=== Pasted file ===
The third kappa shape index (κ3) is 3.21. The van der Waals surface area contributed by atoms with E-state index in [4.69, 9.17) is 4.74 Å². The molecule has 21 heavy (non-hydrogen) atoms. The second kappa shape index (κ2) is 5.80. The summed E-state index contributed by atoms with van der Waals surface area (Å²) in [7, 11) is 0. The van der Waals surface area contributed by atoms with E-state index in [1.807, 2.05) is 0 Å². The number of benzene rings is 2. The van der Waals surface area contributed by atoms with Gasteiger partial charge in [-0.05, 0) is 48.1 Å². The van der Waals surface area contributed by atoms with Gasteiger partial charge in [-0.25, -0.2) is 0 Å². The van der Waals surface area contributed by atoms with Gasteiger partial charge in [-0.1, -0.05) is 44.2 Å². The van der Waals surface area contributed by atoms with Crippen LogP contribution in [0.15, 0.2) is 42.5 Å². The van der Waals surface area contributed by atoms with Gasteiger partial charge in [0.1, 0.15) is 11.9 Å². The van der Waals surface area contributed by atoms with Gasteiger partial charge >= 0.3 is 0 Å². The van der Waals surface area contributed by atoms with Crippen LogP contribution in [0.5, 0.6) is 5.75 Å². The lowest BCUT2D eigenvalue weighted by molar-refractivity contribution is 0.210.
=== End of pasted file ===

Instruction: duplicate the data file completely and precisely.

The third kappa shape index (κ3) is 3.21. The van der Waals surface area contributed by atoms with E-state index in [4.69, 9.17) is 4.74 Å². The molecule has 21 heavy (non-hydrogen) atoms. The second kappa shape index (κ2) is 5.80. The summed E-state index contributed by atoms with van der Waals surface area (Å²) in [7, 11) is 0. The van der Waals surface area contributed by atoms with E-state index in [1.807, 2.05) is 0 Å². The number of benzene rings is 2. The van der Waals surface area contributed by atoms with Gasteiger partial charge in [-0.05, 0) is 48.1 Å². The van der Waals surface area contributed by atoms with Gasteiger partial charge in [-0.25, -0.2) is 0 Å². The van der Waals surface area contributed by atoms with Gasteiger partial charge in [-0.1, -0.05) is 44.2 Å². The van der Waals surface area contributed by atoms with Crippen LogP contribution in [0.15, 0.2) is 42.5 Å². The van der Waals surface area contributed by atoms with Gasteiger partial charge in [0.1, 0.15) is 11.9 Å². The van der Waals surface area contributed by atoms with Gasteiger partial charge >= 0.3 is 0 Å². The van der Waals surface area contributed by atoms with Crippen LogP contribution in [0.5, 0.6) is 5.75 Å². The lowest BCUT2D eigenvalue weighted by molar-refractivity contribution is 0.210.